I'm not a religious person. I don't have a lot of time or patience for organized religion or supernaturalism. But I am fascinated by the history of religion and religiousness. You can't properly comprehend human history without knowing something of human religion, after all.
The three Abrahamic religions make the most news around here, of course. Western history makes no sense without taking those three into account. Since the 60s, though, there has also been a fascination with "Eastern religions" (though often in bastardized forms). The Beatles were a major source of that interest, with their involvement with the shyster Maharishi Mahesh Yogi and his Trancendental Meditation movement.
Naturally, the "Eastern religions" fad involved Buddhism as well (think of Zen and the Art of Motorcycle Maintenance, for example). As with many religious fads, there's a lot of confusion and over-simplification of the Buddhism in the general public -- no doubt this makes it easier to convey through TV. Buddha's this serene-looking (or fat and jolly) guy with big earlobes who talked about one-handed clapping a lot, and so on.
Well, what better way to clear up popular cultural misconceptions about an ancient religious figure than a comic book?
Actually, it turns out that a comic book is a good way of doing this -- provided you do the book right. Which, among other things, means letting it run almost 3000 pages.
A year or two ago, I was browsing through Pages, an excellent book store in Toronto, when I came across the first volume of a new edition of Osamu Tezuka's magnum opus, Buddha. This weekend, I finally finished Volume 8. Originally written between 1974 and 1984, it has now been translated into English and released as a gorgeous series of hard-cover books, in eight volumes of about 350 pages each.
Osamu Tezuka is best known in North America as the creator of Astro Boy. Among general animation fans, he's also known for creating Kimba the White Lion, which is widely believed to have been a major influence on (or ripped off by, depending on how you look at it) Disney's The Lion King. (This lead to a great gag in the Simpsons episode Round Springfield, in which Bleeding Gums Murphy dies. He appears to Lisa in a cloud, and is joined by other characters voiced by James Earl Jones, including Mustafa from The Lion King, who says, "You must avenge my death, Kimba... I mean, Simba.")
Fans of Japanese animation and comics (anime and manga) know Tezuka as the father of manga. Influenced by early US animation (including Disney), Tezuka almost single-handedly created the Japanese animation and comics genres.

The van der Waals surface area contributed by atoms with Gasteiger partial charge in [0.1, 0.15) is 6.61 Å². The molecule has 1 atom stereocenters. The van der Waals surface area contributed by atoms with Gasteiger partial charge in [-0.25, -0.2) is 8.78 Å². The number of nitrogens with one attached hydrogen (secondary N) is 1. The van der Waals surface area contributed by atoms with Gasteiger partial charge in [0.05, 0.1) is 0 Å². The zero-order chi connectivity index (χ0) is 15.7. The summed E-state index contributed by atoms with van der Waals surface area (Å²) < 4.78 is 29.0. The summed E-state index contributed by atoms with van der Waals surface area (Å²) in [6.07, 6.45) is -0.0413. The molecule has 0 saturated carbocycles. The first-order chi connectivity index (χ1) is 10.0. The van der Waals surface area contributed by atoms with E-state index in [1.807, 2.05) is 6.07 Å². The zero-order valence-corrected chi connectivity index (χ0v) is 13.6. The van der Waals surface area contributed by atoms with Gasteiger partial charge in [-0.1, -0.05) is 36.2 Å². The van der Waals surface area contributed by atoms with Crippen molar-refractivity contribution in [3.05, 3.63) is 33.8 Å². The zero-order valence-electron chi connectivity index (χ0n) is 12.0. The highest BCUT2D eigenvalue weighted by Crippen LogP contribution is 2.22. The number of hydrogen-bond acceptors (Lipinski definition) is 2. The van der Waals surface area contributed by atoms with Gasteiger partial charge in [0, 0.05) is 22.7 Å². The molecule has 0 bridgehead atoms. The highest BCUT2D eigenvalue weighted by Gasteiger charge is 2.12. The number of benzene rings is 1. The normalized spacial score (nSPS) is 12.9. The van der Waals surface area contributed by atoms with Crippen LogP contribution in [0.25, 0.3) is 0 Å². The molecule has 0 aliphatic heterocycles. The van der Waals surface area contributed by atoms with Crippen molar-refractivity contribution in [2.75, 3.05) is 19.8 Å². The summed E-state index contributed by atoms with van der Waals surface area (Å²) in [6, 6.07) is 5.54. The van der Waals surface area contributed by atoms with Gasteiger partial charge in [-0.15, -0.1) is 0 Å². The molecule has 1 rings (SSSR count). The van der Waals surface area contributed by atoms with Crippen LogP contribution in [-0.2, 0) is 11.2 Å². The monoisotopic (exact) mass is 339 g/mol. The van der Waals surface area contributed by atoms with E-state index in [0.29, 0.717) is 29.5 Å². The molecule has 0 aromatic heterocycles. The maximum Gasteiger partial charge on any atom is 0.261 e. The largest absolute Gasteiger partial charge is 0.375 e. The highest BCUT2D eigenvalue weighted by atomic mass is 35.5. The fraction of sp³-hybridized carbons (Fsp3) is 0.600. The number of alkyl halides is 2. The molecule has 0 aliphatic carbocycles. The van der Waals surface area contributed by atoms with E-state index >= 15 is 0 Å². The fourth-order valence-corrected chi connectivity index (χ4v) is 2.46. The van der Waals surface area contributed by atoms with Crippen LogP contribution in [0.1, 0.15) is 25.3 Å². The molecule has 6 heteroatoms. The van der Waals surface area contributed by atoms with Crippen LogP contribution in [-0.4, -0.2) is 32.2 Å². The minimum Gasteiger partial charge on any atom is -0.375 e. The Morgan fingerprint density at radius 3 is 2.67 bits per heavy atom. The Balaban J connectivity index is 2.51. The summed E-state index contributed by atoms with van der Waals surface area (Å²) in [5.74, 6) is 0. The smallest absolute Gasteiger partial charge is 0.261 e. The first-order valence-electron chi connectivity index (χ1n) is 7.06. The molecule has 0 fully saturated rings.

Tezuka's Buddha starts with the birth of Prince Siddartha Gautama -- the man who would become the first Buddha -- and follows him through his entire life, from his growing up as a sickly but pampered prince, to the shock he received the first time he witnessed sickness and death, his departure to become an ascetic monk, his rejection of ascetism and his enlightenment, his teaching as the Buddha, and his death at the age of eighty.
The subject matter is pretty profound (the nature of human suffering, etc -- not exactly Saturday Morning Cartoon stuff!). Odd as it already seems that someone would write a comic book about it, it's even odder that that someone would be Tezuka. Tezuka's style (especially in his works known in North America) is very cartoony. Not to mention that 3000 pages of deep Buddhist sermonizing would get pretty tedious!
Tezuka, though, is a master of his craft. He tells the stories though an incredibly deft mixture of storytelling ranging from cartoonish slapstick to the profound. Scott McCloud, in his wonderful book Understanding Comics, uses several examples from Buddha to demonstrate some characteristically Japanese forms of graphic story telling.
Tezuka tells the stories not only of Buddha but of those who surround him: Tatta the theif, his first disciple; Ananda the murderer, whom he redeemed; Devadatta, the monk who wanted to follow Buddha as leader of the sect, who eventually tried to murder Buddha; and so on. Some of the characters (such as, I think, Tatta) are Tezuka's invention, but many are from the established Buddhist traditions. Tezuka also spends a lot of time on the political situation in India during Buddha's lifetime, as this affected Buddha strongly. His own people, the Shakya, were conquered by a neighbouring king after he left on his quest for enlightenment.
Tezuka's not afraid to mix humour, slaptstick, and anachronisms into his storytelling, either, which helps lighten the mood at times. Characters often make reference modern events, television, and even other Tezuka works. In one of the scenes in which Buddha heals someone, he suddenly transforms into Tezuka's fugitive-surgeon character, Black Jack for a couple of panels. Tezuka himself even appears for a couple of fouth-wall-breaking moments. Which is not to say that everything is fun and games -- many of the stories around Buddha are violent as well.
There are a number of example pages from the first two volumes at this Scandanavian review.
Tezuka also demonstrates that his drawing skill extends far beyond well-known cartoony style. His drawings of the mountains of northern India are breathtaking, incredibly detailed and beautifully rendered, while still meshing well with the much simpler character renderings.
Getting the complete set is expensive: each volume is around $22 CDN, which means that the whole Buddha set is even pricier than The Complete Calvin & Hobbes. But if you have an interest in the history behind Buddha, it's definitely worthwhile. Of course, I collected the eight volumes over a period of several months, rather than buying them all at once!
- ► 2007 (69)
- ▼ April (6)